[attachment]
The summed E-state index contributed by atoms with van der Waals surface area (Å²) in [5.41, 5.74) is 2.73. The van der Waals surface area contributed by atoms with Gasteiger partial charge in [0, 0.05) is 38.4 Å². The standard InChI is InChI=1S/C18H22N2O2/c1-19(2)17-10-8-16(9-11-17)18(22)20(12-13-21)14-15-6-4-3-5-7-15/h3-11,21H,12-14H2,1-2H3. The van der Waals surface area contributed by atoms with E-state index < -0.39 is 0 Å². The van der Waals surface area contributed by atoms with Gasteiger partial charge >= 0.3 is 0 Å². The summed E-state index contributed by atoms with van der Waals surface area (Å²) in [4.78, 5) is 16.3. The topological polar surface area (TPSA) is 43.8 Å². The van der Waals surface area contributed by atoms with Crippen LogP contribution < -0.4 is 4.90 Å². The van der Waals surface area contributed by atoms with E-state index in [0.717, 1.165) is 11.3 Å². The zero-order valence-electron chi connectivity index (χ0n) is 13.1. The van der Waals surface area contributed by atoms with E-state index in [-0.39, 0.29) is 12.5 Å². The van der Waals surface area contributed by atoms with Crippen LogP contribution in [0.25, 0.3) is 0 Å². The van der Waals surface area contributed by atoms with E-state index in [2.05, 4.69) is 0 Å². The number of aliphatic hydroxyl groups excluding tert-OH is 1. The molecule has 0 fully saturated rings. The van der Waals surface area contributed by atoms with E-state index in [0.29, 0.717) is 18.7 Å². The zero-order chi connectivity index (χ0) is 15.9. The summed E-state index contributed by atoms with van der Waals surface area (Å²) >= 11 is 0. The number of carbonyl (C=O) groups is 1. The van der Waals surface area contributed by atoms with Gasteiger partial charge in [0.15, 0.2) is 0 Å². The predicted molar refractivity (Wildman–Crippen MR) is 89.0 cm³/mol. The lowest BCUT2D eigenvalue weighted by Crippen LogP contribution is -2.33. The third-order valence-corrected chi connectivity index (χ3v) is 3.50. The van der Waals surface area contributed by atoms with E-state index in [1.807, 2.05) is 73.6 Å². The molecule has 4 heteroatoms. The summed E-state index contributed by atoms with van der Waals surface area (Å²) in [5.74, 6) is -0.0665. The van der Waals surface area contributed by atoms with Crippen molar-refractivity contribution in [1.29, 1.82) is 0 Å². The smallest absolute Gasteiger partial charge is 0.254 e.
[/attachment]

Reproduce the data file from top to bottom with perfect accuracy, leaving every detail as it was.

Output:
The summed E-state index contributed by atoms with van der Waals surface area (Å²) in [5.41, 5.74) is 2.73. The van der Waals surface area contributed by atoms with Gasteiger partial charge in [0, 0.05) is 38.4 Å². The standard InChI is InChI=1S/C18H22N2O2/c1-19(2)17-10-8-16(9-11-17)18(22)20(12-13-21)14-15-6-4-3-5-7-15/h3-11,21H,12-14H2,1-2H3. The van der Waals surface area contributed by atoms with E-state index < -0.39 is 0 Å². The van der Waals surface area contributed by atoms with Gasteiger partial charge >= 0.3 is 0 Å². The summed E-state index contributed by atoms with van der Waals surface area (Å²) in [4.78, 5) is 16.3. The topological polar surface area (TPSA) is 43.8 Å². The van der Waals surface area contributed by atoms with Crippen LogP contribution < -0.4 is 4.90 Å². The van der Waals surface area contributed by atoms with E-state index in [0.717, 1.165) is 11.3 Å². The zero-order valence-electron chi connectivity index (χ0n) is 13.1. The van der Waals surface area contributed by atoms with E-state index in [-0.39, 0.29) is 12.5 Å². The van der Waals surface area contributed by atoms with Crippen LogP contribution in [0.25, 0.3) is 0 Å². The van der Waals surface area contributed by atoms with E-state index in [2.05, 4.69) is 0 Å². The number of aliphatic hydroxyl groups excluding tert-OH is 1. The molecule has 0 fully saturated rings. The van der Waals surface area contributed by atoms with E-state index in [0.29, 0.717) is 18.7 Å². The zero-order chi connectivity index (χ0) is 15.9. The summed E-state index contributed by atoms with van der Waals surface area (Å²) >= 11 is 0. The number of carbonyl (C=O) groups is 1. The van der Waals surface area contributed by atoms with Gasteiger partial charge in [0.15, 0.2) is 0 Å². The predicted molar refractivity (Wildman–Crippen MR) is 89.0 cm³/mol. The lowest BCUT2D eigenvalue weighted by Crippen LogP contribution is -2.33. The third-order valence-corrected chi connectivity index (χ3v) is 3.50. The van der Waals surface area contributed by atoms with E-state index in [1.807, 2.05) is 73.6 Å². The molecule has 4 heteroatoms. The summed E-state index contributed by atoms with van der Waals surface area (Å²) in [5.74, 6) is -0.0665. The van der Waals surface area contributed by atoms with Crippen molar-refractivity contribution in [1.29, 1.82) is 0 Å². The smallest absolute Gasteiger partial charge is 0.254 e.